To show that a player cannot obtain the same payoff in the repeated game by a less complex machine assume that player 1 uses a machine M1 with fewer than five states and player 2 uses the machine M. Thus M, M is a Nash equilibrium of the machine game. The new pair of machines is not a Nash equilibrium since a player can obtain the same payoff by omitting the state I3 and transiting from I2 to R2 if the other player chooses D.

Now suppose that there is an equilibrium that has no introductory phase. Denote the states in the cycle by q 1 ,. Suppose that in state q k the outcome is C, C. Complexity Considerations in Repeated Games that follows q K would be at least z, so that a deviation in state q k would be profitable. If we continue in the same manner then, since K is finite, we eventually return to the state q k that we began with. In this way we cover the cycle an integer number of times and thus conclude that the average payoff in the cycle q 1 ,. From Lemma The former case is impossible by the following argument.

The path in which the outcome in every period is B, A is not an equilibrium outcome since players 1 and 2 then use one-state machines that play B and A respectively, and player 1 can profitably gain by switching to the one-state machine that plays A. A Nash equilibrium can be constructed by having a long enough introductory phase in which B, B occurs in every period, with deviations in the cycling phase sending each machine back to its initial state. Any Nash equilibrium of the machine game for the repeated extensive game is a Nash equilibrium of the machine game for the repeated strategic game.

Thus by part a in all possible equilibria of the machine game for the repeated extensive game the outcome is either A, A or B, B in every period.

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But if there is any occurrence of A, A then player 2 can drop the state in which he chooses B and simply choose A in every period. Thus in the only possible equilibria the outcome is B, B in every period; it is clear that both players choosing a one-state machine that chooses B in every period is indeed a Nash equilibrium. Suppose that a game form G with outcome function g Nash-implements f.

That is, by choosing s1 , player 1 guarantees that the outcome is a. We conclude that f is not Nash-implementable. Now, by repeatedly applying inflationâ€”deflation we obtain a game of perfect information. Repeated applications of the principle of coalescing of moves yields a game with a single non-terminal history. The strategic form of this game is given in Figure Now, there is a unique Nash equilibrium, in which the mixed strategy of player 1 assigns probability 25 to HL and probability 53 to HH and player 2 concedes with probability In behavioral strategies this equilibrium is: player 1 chooses H when her card is H and chooses H with probability 35 and L with probability 52 when her card is L; player 2 concedes with probability Chapter First note that by the assumption of perfect recall, if the information set Ii0 of player i contains a history h, a1 ,.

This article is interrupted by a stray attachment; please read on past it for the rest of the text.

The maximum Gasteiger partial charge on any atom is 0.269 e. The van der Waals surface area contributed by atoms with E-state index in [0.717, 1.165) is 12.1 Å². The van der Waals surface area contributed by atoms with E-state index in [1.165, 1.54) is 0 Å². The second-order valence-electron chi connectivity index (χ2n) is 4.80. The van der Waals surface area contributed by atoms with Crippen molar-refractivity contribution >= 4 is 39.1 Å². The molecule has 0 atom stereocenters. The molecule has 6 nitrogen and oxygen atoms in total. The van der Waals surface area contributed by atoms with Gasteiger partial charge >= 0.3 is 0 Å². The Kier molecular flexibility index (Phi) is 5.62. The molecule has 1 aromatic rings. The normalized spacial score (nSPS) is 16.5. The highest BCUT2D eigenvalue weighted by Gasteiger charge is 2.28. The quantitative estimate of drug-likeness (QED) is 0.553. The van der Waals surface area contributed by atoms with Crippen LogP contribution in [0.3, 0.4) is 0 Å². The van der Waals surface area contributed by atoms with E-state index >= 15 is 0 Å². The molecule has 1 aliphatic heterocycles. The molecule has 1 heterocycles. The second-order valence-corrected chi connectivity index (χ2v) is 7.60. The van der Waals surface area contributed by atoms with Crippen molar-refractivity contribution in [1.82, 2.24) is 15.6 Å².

To show the one deviation property, use backwards induction. Sequential Equilibrium 39 It is straightforward to check that each of these assessments satisfies sequential rationality and consistency. The first equilibrium has the following undesirable feature. If he derives such a belief from beliefs about the behavior of players 1 and 3 then he must believe that player 1 chooses c with positive probability and player 3 chooses e with positive probability. Assume that player 2 believes that players 1 and 3 attempted to adhere to their behavioral strategies but made errors in carrying out these strategies.

Then the fact that he believes that there is an equal probability that each of them made a mistake does not mean that he has to assign a positive probability to a mistake in the future. It is straightforward to check that the following assessment is a sequential equilibrium: type 0 always offers the price of 2 and type 3 always offers the price of 5. In both periods player 2 accepts any price at most equal to 2 and rejects all other prices regardless of the history.

If player 2 observes a price different from 5 in either period then he believes that he certainly faces type 0. Thus having rejected a price of 5 in the first period, which he believed certainly came from type 3, he concludes, in the event that he observes a price different from 5 in the second period, that he certainly faces type 0. Comment There are other sequential equilibria, in which both types offer a price between 3 and 3.

Sequential Equilibrium Consider the pooling equilibrium. A similar argument shows that the separating equilibrium is a sequential equilibrium.